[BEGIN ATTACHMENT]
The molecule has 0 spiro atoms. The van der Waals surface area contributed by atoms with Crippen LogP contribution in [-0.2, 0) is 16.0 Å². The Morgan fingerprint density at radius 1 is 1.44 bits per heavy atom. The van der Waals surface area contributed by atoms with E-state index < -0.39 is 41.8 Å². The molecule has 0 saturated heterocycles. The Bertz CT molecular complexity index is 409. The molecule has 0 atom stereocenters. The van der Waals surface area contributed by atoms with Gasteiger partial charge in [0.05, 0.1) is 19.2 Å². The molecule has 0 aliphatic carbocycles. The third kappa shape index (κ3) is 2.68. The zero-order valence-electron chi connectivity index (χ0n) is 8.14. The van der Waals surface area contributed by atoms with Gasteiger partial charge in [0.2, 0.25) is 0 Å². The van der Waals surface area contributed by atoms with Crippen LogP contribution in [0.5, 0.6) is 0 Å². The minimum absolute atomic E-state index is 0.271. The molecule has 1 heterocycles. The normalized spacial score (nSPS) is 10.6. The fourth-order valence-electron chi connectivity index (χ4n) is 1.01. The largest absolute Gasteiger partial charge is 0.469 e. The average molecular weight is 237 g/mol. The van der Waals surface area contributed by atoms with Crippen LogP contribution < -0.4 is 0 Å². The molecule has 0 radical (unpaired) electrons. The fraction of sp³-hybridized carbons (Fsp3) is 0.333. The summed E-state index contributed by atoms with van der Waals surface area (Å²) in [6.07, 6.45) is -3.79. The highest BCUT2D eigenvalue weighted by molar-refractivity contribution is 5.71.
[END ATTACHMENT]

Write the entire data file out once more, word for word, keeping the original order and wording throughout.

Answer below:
The molecule has 0 spiro atoms. The van der Waals surface area contributed by atoms with Crippen LogP contribution in [-0.2, 0) is 16.0 Å². The Morgan fingerprint density at radius 1 is 1.44 bits per heavy atom. The van der Waals surface area contributed by atoms with E-state index < -0.39 is 41.8 Å². The molecule has 0 saturated heterocycles. The Bertz CT molecular complexity index is 409. The molecule has 0 atom stereocenters. The van der Waals surface area contributed by atoms with Gasteiger partial charge in [0.05, 0.1) is 19.2 Å². The molecule has 0 aliphatic carbocycles. The third kappa shape index (κ3) is 2.68. The zero-order valence-electron chi connectivity index (χ0n) is 8.14. The van der Waals surface area contributed by atoms with Gasteiger partial charge in [0.2, 0.25) is 0 Å². The van der Waals surface area contributed by atoms with Crippen LogP contribution in [0.5, 0.6) is 0 Å². The minimum absolute atomic E-state index is 0.271. The molecule has 1 heterocycles. The normalized spacial score (nSPS) is 10.6. The fourth-order valence-electron chi connectivity index (χ4n) is 1.01. The largest absolute Gasteiger partial charge is 0.469 e. The average molecular weight is 237 g/mol. The van der Waals surface area contributed by atoms with Crippen LogP contribution < -0.4 is 0 Å². The molecule has 0 radical (unpaired) electrons. The fraction of sp³-hybridized carbons (Fsp3) is 0.333. The summed E-state index contributed by atoms with van der Waals surface area (Å²) in [6.07, 6.45) is -3.79. The highest BCUT2D eigenvalue weighted by molar-refractivity contribution is 5.71.